The Art of the Sample Sale

As a Splenda Stealer, designer labels are just not in the budget. If I’m wearing something with an H, LV, CC, Tiffany or David Yurman jewelery, etc., it’s was probably a present from someone. Not probably, it was. (I don’t currently have anything with CCs but if you are reading this please feel free to donate to the “Confessions Of A Splenda Stealer Fund.”

Call me silly, but before I worked in NYC I knew nothing about the sample sale. The only “super designer discount” event I ever want to was this weird warehouse of Saks Fifth Avenue down in Maryland during my senior year in college. After that experience, I sort of swore those sales off. In short, it was terrifying. Waiting on a line of antsy women who then literally sprint into the stale sales room with water-stained carpeting to snatch up as many deals as possible is not my idea of fun. Call me crazy, but part of the reason I like to shop is the experience, especially when buying luxury items. I would much rather sip my coffee and slowly peruse the racks or window displays than fight over a Longchamp bag with some overly tan woman in a Juicy velour sweatsuit who reeks of cigarettes.

But during my first few weeks working in Midtown and reading NYC blogs and such, I stumbled upon sites like that were all gung-ho about the sample sale. I was curious to see how these sales may be different from my traumatizing experience. The first one I went to was a Diane Von Furstenberg sale with my friend Nikki–and it was a eye-opening experience. Cramped quarters, racks of clothing with tiny aisles so that you have to become-one-with the clothes for people to pass you, a “dressing room” which was just a big room with mirrors and a guy counting down the 90 seconds you had to try on the 30 articles of clothing that you dragged in there. Sheer craziniess. I never saw so many strangers in their thongs, which brings me to sample sale rule #1: prepare to take your clothes off in front of strangers. Unless you are an exhibitionist, do not wear your super lacy or really old unmentionables to a sample sale because chances are, you will not be trying on clothes in a regular dressing room. Super time saver–wear thin layers that you can throw dresses or tops over and avoid the try-on line completely.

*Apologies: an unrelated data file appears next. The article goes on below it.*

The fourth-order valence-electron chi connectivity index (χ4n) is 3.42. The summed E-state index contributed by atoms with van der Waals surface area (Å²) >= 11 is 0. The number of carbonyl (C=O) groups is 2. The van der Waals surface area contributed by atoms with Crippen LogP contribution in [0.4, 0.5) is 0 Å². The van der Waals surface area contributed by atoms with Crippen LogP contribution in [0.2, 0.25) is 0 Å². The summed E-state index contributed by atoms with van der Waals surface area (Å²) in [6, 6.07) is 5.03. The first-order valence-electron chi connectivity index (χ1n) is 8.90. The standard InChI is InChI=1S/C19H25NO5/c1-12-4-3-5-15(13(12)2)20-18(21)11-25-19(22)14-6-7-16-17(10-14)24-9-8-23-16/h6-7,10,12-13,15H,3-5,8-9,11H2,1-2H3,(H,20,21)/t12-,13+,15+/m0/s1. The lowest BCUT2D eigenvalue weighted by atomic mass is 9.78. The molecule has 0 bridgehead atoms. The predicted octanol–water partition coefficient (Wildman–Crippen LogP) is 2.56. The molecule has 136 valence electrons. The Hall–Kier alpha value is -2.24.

#2) It pays to be, how should we say, “un-petite.” I am a slender person, but I am not a size 2 which works incredibly to my advantage because when I got to this year’s Diane von Furstenberg sample sale, most of the women who were on the line (that literally stretched around the block) were all teeny, tiny Asian women. As annoying as the line was, and as hysterical as the inside of the sample space was, not only were all these women fighting over the Thumbelina sizes, but if I had to, I could just stampede over them to my part of the rack.

#3) Do your research. I already knew my size in DVF before I went, and I stuck to the styles of clothing, like the wrap dresses, that I know fit me really well. I actually did go out on a limb and bought two styles that I never tried on before, but luckily, they fit amazingly! No try on line=me flying over to the check-out line to buy five dresses that normally would have cost around $1,500 to $2,000 for only $825. I still had to fight back a seizure when I handed over my credit card, but two of the dresses were for my mom, which brings up rule #4: while it can be fun and exhilarating to share the sample sale experience, if you offer to shop for anyone, make sure they are the same size as you. Grab whatever you like, and then the two of you can decide who fits what best.

Without the time I waited on the line to get in, which was only about 15 min, I was in and out of the sample sale in half an hour, tops. I spent the next 20 minutes leisurely walking to work, swinging my bag of DVF dresses in a no-frills white shopping bag. I was distracted for the rest of the day.

One of the wrap dresses! How cute!! It has pirates on it.

One thought on “The Art of the Sample Sale

  1. Buy Gstring says:

    I found lots of intresting things here. Thanks!

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